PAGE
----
It was late in the meeting when Michelle Kirby rose to address the commissioners during the October 2 meeting of the Rochester Conservation Commission. Kirby is the newly-appointed president of the newly-organized Snow’s Pond Association whose goal is the preservation and protection of the historic fresh water kettle pond.
Kirby explained that in recent years the pond has gone from “crystal clear” to a host for invasive plant species such as myriophyllum, common name “milfoil,” and urticularia, common name “bladderwort.”
Giving a bit of historical perspective, Kirby said that there are 15 abutters along the pond’s shoreline, many who are family members of the Hartley Family Trust. In 1970, the residents of the area restricted the used of gas motors on the pond. All seemed well with the water remaining clear and clean. However, by the mid-1990s, new plant types began to appear in the pond.
In 1998, some of the private property owners brought their concerns to the Conservation Commission. Laurell Farinon, Rochester’s conservation agent, enlisted the assistance of a wetlands scientist who subsequently found three invasive plant types inhabiting the pond. The expert suggested methods for removing the plants that included the use of herbicides along with mechanical removal. But who would pay for that?
Farinon suggested to the concerned residents that they organize themselves, ensuring that all voices were heard and all the help that could possibly be garnered as a group could be achieved.
“Nothing happened,” Kirby replied.
Kirby continued, “Fifteen years later, another property owner brought in a scientist who found six invasive species, but didn’t think it required a management plan.”
Later that same year, Kirby said, the scientist reversed his thinking due to the abundance of plant growth. But, again, nothing happened.
“Now this summer was the worst I’ve ever seen,” Kirby lamented. Farinon’s assistance was one again asked. Farinon’s response: “You need a unified group.”
Kirby proudly announced the creation of the Snow’s Pond Association, a group of property owners with a common interest – preserving Snow’s Pond now and into the future.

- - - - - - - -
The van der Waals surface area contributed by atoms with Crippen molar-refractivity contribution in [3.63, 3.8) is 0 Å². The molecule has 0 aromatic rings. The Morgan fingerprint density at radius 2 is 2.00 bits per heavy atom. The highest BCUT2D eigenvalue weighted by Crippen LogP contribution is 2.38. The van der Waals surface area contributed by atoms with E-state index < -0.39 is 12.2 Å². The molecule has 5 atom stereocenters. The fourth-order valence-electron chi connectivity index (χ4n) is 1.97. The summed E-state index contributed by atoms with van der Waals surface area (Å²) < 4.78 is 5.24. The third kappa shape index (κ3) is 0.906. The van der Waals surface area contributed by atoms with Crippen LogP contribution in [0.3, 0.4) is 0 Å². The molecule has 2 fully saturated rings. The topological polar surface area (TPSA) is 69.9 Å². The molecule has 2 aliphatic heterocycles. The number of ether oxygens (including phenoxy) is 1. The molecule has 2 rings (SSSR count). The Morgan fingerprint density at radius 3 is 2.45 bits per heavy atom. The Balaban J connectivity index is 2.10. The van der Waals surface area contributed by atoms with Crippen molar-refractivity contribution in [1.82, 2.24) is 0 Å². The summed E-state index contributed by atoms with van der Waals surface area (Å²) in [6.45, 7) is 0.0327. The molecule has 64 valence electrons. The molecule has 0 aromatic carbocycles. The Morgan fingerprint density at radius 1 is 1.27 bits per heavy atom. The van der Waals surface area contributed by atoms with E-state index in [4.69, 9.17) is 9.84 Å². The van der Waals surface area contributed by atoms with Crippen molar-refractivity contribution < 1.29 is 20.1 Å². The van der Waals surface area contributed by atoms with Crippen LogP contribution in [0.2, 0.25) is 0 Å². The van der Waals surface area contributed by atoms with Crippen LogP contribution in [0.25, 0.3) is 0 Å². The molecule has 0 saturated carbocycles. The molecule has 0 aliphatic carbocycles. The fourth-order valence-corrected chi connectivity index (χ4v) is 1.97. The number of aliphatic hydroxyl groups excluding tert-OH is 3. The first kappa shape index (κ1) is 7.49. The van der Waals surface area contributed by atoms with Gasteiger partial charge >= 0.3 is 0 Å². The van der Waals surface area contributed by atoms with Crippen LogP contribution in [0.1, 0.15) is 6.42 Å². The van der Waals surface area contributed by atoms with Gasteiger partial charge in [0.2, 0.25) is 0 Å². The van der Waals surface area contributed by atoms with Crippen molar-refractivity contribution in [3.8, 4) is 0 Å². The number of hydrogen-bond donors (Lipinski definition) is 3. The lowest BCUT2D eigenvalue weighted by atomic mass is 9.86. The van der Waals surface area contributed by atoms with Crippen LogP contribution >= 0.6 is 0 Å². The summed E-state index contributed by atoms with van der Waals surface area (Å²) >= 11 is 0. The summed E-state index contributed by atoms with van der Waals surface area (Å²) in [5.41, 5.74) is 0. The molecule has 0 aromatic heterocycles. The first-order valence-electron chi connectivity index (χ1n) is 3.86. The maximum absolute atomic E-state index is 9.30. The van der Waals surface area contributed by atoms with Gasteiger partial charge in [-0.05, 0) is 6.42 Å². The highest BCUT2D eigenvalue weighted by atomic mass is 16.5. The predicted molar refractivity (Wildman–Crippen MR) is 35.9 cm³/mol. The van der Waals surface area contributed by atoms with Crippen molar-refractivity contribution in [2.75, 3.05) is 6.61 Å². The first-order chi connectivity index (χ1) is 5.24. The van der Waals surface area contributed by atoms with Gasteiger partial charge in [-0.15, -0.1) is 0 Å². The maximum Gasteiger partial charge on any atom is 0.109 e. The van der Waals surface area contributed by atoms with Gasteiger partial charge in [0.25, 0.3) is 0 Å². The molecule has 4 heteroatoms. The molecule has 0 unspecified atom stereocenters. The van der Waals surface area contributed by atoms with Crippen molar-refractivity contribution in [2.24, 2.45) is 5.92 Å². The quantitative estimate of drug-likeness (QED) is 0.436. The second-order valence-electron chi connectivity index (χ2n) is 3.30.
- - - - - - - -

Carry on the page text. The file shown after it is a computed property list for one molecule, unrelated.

Kirby said that they would be seeking professional services for the 2019 spring and summer growing season so that weed mapping can take place and management planning can begin.
“We wanted to put this in front of you,” said Kirby. “The pond is a great resource in Rochester worth protecting.”
Kirby said that, unlike neighboring states, Massachusetts does not have an invasive species program that mandates the cleaning of water vessels before entering fresh bodies of water, a practice used to help prevent cross contamination. And, while there isn’t any public access to Snow’s Pond, access by foot is available through property owned by the Wildlands Trust.
“As many as a thousand people enjoy the pond in the summer,” said Kirby.
“We should do everything we can to help you,” commission member Laurene Gerrior said, and the commission agreed to provide guidance and applauded Kirby’s efforts.
Farinon said she has been encouraging property owners with interest in the pond, a part of the Mattapoisett River Water Shed region, to join forces and that moving forward, “any plan will require permitting,” said Farinon. “We are all going to be learning together on this one.”
Earlier in the evening, Kirby and A. Hammerman, applicants for a Request for Determination of Applicability, received permission to remove three trees on their property located at 80 Snow’s Pond
Also coming before the commission was Nicholas Araujo with a RDA for property located on Old Schoolhouse Road. Araujo received a Negative determination of applicability for scraping and leveling an existing driveway and trimming overhanging vegetation.
At the beginning of the meeting, Chairman Michael Conway expressed his continued frustration with applicants who ask for repeated continuance.
A Notice of Intent hearing for REpurpose Properties was continued until October 16. Farinon once again said that there was movement on the proposed multi-unit 55+ residential project, but that pre-existing issues were still being worked through. She said that an old Order of Conditions required the clean up of fill on the site located adjacent to Plumb Corner, and that drainage from the retail complex also needed to be addressed. Farinon said she had been in contact with REpurposes’s attorney, and she remained confident all matters were well on their way to be finalized.
Also continued until October 16 was a NOI hearing for Borrego Solar Systems for wetlands delineation at property located at 75 Vaughan Hill Road, and CorGo LLC’s NOI hearing for the construction of a single-family house.
Conway insisted that applicants seeking a continuance do so in writing, not via e-mail, and that they specify the reason why the continuance is necessary.
The next meeting of the Rochester Conservation Commission is scheduled for October 16 at 7:00 pm in the town hall meeting room.
Rochester Conservation Commission
By Marilou Newell